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Texas Guitar Legend Bert Wills   

By Zach Tate

Guitarist, singer and songwriter Bert Wills has referred to himself  in song as a rambler on a lonesome highway, an outsider looking in, a  prisoner and many other things of rich metaphorical value. Despite  critical acclaim as one of the best blues guitarists in Texas, Wills,  like most introspective people, is still working it all out.

“Isn’t being a musician a job?” Wills asked. “It’s all I’ve ever done.”

Wills wasn’t exactly encouraged to go into the music business. His  father, Bert Wills Sr., who died last year, was an auto mechanic for  Cadillac and in his career had taken care of legendary country singer  Hank Williams Sr.’s seven Caddys. Williams was known to be a heavy  drinker and drug user. Bert Wills Sr. had a general disapproval of  musicians.

Despite his best efforts to avoid the music business, destiny had its  way with Wills. He has worked his way through life singing songs and  playing his guitar. Two attempts at “real” jobs both ended after one  week.

“I worked at a gas station, but then the guy who owned the place  found out I played guitar and fired me so I could go work in his bar  playing guitar,” Wills said.

Bert Wills was born in Ashland, Ky., in 1953. In 1957, his family  moved to Galveston. The family moved several more times throughout the  Gulf Coast area — Texas City, Bay City, League City and Kemah — with  Wills eventually settling in Galveston on his own in the late 1960s.  While he has lived in many places around the United States for various  lengths of time, Wills has always gravitated back to Galveston, where  many of his closest friends reside, he said. These days, Wills spends  the majority of his time in Kentucky caring for his mother, Margaret,  but in May performed several shows in Galveston and Houston.

Wills began playing the guitar professionally at age 11. He used his  first guitar, a “homemade” instrument, to play in bars along the  waterfront from Kemah to Galveston. The guitar, which he still has, was  made by a Bacliff man, David Alexander, Wills said.

Wills formed his first band, The Undertakers (aka The Shadows) with  another well-known Gulf Coast musician, Benny Brasket, who was 12 years  old at the time. Brasket’s father, Benny Brasket Sr., owned a bar in  Galveston and played drums and let the boys use some of his equipment  when he wasn’t performing.

The Shadows performed at The Bamboo Hut and The Cave as well as at  some high school and teen dances, playing covers of popular songs at the  time by The Rolling Stones, The Yardbirds and Manfred Mann.

“Many old blues tunes, just played louder,” Wills said.

Through the 1970s and 1980s, Wills played many solo gigs as well as  with groups he either formed or was a consistent member of, including  Bert Wills and The Cryin’ Shames and Rock and Roll Hall of Fame member  Johnnie Johnson’s band, which occasionally included Keith Richards from  The Rolling Stones. Wills also played with country legend Porter Wagoner  and his group.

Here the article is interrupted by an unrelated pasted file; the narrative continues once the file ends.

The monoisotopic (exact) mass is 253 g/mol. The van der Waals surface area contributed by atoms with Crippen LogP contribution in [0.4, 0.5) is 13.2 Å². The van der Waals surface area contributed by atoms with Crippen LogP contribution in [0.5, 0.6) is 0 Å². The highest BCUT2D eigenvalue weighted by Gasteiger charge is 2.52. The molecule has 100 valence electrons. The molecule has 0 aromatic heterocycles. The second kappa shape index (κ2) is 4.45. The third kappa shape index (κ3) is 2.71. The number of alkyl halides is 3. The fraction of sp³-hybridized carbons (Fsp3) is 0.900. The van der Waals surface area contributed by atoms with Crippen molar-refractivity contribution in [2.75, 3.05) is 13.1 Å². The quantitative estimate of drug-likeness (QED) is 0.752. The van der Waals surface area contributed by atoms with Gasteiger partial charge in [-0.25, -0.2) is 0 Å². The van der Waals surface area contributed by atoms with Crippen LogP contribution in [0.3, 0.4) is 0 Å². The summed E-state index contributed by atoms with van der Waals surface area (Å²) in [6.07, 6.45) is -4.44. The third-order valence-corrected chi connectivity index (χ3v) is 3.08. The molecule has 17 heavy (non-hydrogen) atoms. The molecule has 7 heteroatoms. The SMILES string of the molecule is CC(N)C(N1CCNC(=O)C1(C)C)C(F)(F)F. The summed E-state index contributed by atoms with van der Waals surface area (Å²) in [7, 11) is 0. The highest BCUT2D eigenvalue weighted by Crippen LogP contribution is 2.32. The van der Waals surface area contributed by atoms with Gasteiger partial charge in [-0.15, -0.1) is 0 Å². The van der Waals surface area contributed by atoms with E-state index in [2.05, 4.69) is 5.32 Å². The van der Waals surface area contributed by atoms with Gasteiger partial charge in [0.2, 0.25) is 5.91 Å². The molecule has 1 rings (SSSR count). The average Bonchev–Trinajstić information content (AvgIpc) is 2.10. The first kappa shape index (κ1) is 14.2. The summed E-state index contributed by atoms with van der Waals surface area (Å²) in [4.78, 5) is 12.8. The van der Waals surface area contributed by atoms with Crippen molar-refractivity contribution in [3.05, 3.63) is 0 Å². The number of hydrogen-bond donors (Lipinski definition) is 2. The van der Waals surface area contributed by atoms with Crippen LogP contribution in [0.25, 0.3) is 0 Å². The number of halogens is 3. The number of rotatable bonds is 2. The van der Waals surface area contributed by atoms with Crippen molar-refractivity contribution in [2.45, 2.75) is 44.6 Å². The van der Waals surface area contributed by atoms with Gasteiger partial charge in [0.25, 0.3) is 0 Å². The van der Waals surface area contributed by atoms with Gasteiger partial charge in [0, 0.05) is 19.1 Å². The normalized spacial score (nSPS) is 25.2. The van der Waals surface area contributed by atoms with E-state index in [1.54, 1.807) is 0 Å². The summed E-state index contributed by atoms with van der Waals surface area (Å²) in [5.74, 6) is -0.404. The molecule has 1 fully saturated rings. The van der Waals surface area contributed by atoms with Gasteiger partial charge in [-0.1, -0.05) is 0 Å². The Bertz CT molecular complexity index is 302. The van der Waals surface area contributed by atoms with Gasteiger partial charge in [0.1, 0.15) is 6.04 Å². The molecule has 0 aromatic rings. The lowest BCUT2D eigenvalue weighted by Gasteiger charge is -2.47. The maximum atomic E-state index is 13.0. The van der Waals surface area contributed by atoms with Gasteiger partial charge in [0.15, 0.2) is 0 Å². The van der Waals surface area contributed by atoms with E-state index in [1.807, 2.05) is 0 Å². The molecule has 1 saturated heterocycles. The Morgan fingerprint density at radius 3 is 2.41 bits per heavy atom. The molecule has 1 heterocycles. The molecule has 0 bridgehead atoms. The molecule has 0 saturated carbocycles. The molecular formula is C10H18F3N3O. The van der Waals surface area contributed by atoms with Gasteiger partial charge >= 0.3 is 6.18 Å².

The  album “4GDB” (4 Guitars, Drums and Bass) is the brainchild of Executive  Producer Dan Cook and is a mostly instrumental showcase of four  renowned Texas blues guitarists recorded in a live setting.

Wills released records under his own name beginning with “Mr.  Politician” in 1994. The album, followed by “Special Session” and “Tell  Me Why,” all garnered good reviews and went on to help further establish  Wills and his band as a viable blues outfit on the world circuit. He  and his band toured around the United States and in Europe up until the  late 2000s, when health issues slowed Wills’ schedule.

Although he’s best known for his blues music, Wills is a proficient  country music writer as well, said Grammy-nominated Houston music  producer and engineer Andy Bradley, who has recorded several albums with  Wills.

“Bert is a Texas guitar legend — among the best blues guitar players  ever to come out of Texas, but he is equally skilled in country music as  both a player and writer,” Bradley said.

Wills this year released the folk and country inspired “Lonesome  Highway” album and was part of a double album blues vinyl project “4GDB”  released last year that featured three other Texas guitar legends —  Alan Haynes, John Inmon and Derek O’Brien, along with Glenn Fukunaga on  bass and Paul Pearcy on drums. Houstonian Dan Cook was executive  producer on the “4GDB” project, which is a tribute to some of Texas’  best players.

The album was intended to be a completely instrumental blues album.  But vocals worked their way in to some songs, with the final product  essentially being an 11-song blues jam with all the players recording  simultaneously in a live setting. The five-day recording session was  filmed and a documentary is in the editing process.

“These guys are some of the best blues players Texas has ever  produced,” Cook said. “I wanted to capture these guys while they’re  still here.”

Written by Zach Tate for  the Galveston County Daily News

Coast Magazine -  June 25, 2016

Photo by Zach Tate